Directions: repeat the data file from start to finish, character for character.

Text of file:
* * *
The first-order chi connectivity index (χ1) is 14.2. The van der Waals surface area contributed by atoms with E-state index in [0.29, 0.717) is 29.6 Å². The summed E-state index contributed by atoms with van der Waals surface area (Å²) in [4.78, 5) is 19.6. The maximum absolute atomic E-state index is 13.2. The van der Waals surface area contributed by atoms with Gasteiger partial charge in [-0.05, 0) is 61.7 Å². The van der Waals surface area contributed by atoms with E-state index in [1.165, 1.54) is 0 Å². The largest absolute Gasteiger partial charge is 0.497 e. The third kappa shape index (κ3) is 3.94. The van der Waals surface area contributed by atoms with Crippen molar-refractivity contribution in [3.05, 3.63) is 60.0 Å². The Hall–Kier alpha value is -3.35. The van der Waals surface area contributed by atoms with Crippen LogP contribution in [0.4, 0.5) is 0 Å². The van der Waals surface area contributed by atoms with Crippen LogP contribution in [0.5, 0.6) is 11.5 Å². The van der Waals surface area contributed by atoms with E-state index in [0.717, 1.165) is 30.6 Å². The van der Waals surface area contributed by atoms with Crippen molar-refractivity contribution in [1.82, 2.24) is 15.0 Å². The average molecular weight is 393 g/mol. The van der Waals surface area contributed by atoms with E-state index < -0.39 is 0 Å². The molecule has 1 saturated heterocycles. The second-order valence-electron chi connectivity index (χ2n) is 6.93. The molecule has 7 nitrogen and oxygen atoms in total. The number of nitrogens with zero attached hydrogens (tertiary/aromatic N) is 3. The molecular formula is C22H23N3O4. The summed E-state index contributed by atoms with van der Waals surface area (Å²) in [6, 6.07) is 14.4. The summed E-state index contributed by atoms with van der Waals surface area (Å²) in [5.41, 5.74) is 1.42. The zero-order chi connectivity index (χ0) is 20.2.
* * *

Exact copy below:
The first-order chi connectivity index (χ1) is 14.2. The van der Waals surface area contributed by atoms with E-state index in [0.29, 0.717) is 29.6 Å². The summed E-state index contributed by atoms with van der Waals surface area (Å²) in [4.78, 5) is 19.6. The maximum absolute atomic E-state index is 13.2. The van der Waals surface area contributed by atoms with Gasteiger partial charge in [-0.05, 0) is 61.7 Å². The van der Waals surface area contributed by atoms with E-state index in [1.165, 1.54) is 0 Å². The largest absolute Gasteiger partial charge is 0.497 e. The third kappa shape index (κ3) is 3.94. The van der Waals surface area contributed by atoms with Crippen molar-refractivity contribution in [3.05, 3.63) is 60.0 Å². The Hall–Kier alpha value is -3.35. The van der Waals surface area contributed by atoms with Crippen LogP contribution in [0.4, 0.5) is 0 Å². The van der Waals surface area contributed by atoms with Crippen LogP contribution in [0.5, 0.6) is 11.5 Å². The van der Waals surface area contributed by atoms with E-state index in [0.717, 1.165) is 30.6 Å². The van der Waals surface area contributed by atoms with Crippen molar-refractivity contribution in [1.82, 2.24) is 15.0 Å². The average molecular weight is 393 g/mol. The van der Waals surface area contributed by atoms with E-state index < -0.39 is 0 Å². The molecule has 1 saturated heterocycles. The second-order valence-electron chi connectivity index (χ2n) is 6.93. The molecule has 7 nitrogen and oxygen atoms in total. The number of nitrogens with zero attached hydrogens (tertiary/aromatic N) is 3. The molecular formula is C22H23N3O4. The summed E-state index contributed by atoms with van der Waals surface area (Å²) in [6, 6.07) is 14.4. The summed E-state index contributed by atoms with van der Waals surface area (Å²) in [5.41, 5.74) is 1.42. The zero-order chi connectivity index (χ0) is 20.2.